229. Letter From Soviet General Secretary Brezhnev to President Carter1

Dear Mr. President,

I am sending you this letter with the aim of calling your attention to questions of military detente and arms limitation in Europe.

I wish briefly to summarize the essence of our thoughts and proposals on these questions, which were set forth in my speech in Berlin on October 6 of this year.

First, the assertions being spread in the West to the effect that the Soviet Union is building up its military might on the European continent on a scale not required by defense requirements have nothing in common with reality. They can only be evaluated as intended to serve as a screen for the development, adoption and realization of plans to deploy in Western Europe new types of American nuclear-missile weaponry. In other words—for the purpose of upsetting the existing balance of forces in Europe, of trying to secure military superiority for the NATO bloc.

One can say beforehand that it is doubtful that anything will result from such attempts. The Soviet Union and its allies would be forced to take the necessary additional steps to strengthen their security. No other course will be open to them.

It is entirely clear, however, that realization of the plans indicated by the countries of NATO would inevitably lead to aggravation of the situation in Europe and would in many respects poison the international atmosphere as a whole.

One would like to hope, Mr. President, that your government and you personally will again and again consider all aspects of this problem and will not allow steps to be taken which are insufficiently weighed.

As for the Soviet Union, I have said more than once, and wish to repeat again to you personally: We do not strive for military superiority, have not and do not intend to threaten anyone; our strategic doctrine has a purely defensive orientation.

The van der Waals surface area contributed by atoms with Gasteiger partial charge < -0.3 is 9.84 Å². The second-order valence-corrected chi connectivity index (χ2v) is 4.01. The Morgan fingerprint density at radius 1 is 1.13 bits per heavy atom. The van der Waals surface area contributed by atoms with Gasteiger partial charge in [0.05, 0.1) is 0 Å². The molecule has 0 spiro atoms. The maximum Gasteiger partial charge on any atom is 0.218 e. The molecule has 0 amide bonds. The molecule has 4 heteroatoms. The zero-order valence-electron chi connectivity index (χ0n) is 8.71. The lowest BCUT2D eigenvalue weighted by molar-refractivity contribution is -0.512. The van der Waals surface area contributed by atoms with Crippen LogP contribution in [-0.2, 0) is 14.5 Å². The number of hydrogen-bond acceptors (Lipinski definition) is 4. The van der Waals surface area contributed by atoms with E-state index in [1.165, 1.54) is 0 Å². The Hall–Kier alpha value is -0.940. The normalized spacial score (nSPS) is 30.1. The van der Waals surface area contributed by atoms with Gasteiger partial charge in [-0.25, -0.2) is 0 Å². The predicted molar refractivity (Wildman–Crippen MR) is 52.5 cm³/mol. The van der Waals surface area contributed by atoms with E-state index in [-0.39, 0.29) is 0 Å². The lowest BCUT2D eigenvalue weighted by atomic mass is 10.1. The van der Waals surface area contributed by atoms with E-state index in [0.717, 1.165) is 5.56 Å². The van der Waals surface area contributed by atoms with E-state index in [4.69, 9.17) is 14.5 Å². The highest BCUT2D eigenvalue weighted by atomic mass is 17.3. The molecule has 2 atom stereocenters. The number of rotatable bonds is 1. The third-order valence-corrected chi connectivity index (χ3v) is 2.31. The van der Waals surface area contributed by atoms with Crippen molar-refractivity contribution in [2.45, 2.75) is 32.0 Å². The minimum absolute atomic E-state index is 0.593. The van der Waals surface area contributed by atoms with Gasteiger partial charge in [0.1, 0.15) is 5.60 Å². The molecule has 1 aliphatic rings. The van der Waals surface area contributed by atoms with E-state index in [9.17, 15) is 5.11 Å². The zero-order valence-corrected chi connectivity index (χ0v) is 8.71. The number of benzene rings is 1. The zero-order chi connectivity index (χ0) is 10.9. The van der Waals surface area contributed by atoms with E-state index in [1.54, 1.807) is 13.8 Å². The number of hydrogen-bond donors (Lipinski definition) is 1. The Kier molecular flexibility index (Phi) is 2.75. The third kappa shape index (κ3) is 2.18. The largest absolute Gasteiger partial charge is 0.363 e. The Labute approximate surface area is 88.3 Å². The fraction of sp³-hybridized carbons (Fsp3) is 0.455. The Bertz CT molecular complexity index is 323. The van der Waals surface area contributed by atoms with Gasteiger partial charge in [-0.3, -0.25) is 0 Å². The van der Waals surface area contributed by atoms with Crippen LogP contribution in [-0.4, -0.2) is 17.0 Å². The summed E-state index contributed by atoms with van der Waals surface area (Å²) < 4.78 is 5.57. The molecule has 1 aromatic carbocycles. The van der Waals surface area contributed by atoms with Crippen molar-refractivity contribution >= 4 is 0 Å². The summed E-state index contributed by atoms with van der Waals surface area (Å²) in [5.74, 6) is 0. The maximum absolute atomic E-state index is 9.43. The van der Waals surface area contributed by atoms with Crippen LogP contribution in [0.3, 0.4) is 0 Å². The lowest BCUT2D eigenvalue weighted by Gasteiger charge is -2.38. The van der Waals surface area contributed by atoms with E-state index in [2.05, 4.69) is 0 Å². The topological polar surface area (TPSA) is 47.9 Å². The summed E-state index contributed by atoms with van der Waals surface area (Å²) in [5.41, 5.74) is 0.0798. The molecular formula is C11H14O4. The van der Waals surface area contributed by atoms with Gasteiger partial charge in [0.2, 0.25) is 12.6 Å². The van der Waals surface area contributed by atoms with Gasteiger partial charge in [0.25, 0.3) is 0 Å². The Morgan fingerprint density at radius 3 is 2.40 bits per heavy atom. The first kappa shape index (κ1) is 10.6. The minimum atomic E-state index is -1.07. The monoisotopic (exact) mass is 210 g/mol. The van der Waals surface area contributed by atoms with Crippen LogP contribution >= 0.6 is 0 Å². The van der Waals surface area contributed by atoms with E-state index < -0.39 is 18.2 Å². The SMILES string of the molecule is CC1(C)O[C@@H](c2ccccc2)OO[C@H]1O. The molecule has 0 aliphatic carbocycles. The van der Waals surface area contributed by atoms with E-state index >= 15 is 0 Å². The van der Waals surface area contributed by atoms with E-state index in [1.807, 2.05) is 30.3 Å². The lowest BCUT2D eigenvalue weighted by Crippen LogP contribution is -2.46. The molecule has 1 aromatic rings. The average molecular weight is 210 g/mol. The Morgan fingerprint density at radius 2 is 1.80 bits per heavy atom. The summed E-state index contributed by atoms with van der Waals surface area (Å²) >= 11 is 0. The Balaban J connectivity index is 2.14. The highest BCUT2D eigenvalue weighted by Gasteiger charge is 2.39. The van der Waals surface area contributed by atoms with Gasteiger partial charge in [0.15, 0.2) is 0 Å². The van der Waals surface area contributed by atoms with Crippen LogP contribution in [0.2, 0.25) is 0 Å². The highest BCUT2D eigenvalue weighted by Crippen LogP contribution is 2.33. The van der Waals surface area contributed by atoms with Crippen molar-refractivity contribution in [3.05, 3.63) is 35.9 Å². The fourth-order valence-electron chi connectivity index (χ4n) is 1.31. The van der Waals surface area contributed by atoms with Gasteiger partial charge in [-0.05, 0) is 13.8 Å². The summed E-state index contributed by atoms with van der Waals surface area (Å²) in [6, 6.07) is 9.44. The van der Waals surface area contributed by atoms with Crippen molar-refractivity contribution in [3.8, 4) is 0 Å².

Second, as I stated with all definitiveness in Berlin, during the past ten years the number of carriers of medium range nuclear weapons has not been increased by one rocket or by one aircraft. To the contrary, the [Page 679] number of launchers of medium range missiles, as well as the yield of the nuclear charges of these missiles, have even been somewhat decreased. The number of medium range bombers has also been decreased. The Soviet Union does not at all deploy such means on the territory of other states. For a number of years we have not increased the number of our troops stationed in Central Europe. Such are the irrefutable facts, Mr. President, and I am sure that they are well known by the appropriate organs of your country.

Moreover, we have expressed our readiness to decrease the number of medium range means deployed in Western areas of the Soviet Union as compared to the current level, but of course only if there is no additional deployment of medium range nuclear means in Western Europe.

As is known, important negotiations concerning SALT III are in prospect. We are in favor of commencing them immediately after the SALT II Treaty enters into force. We agree, within the framework of these negotiations, to discuss the possibilities of limiting not only intercontinental but also other types of arms, but with due account, of course, for all related factors and with strict observance of the principle of equal security of the sides.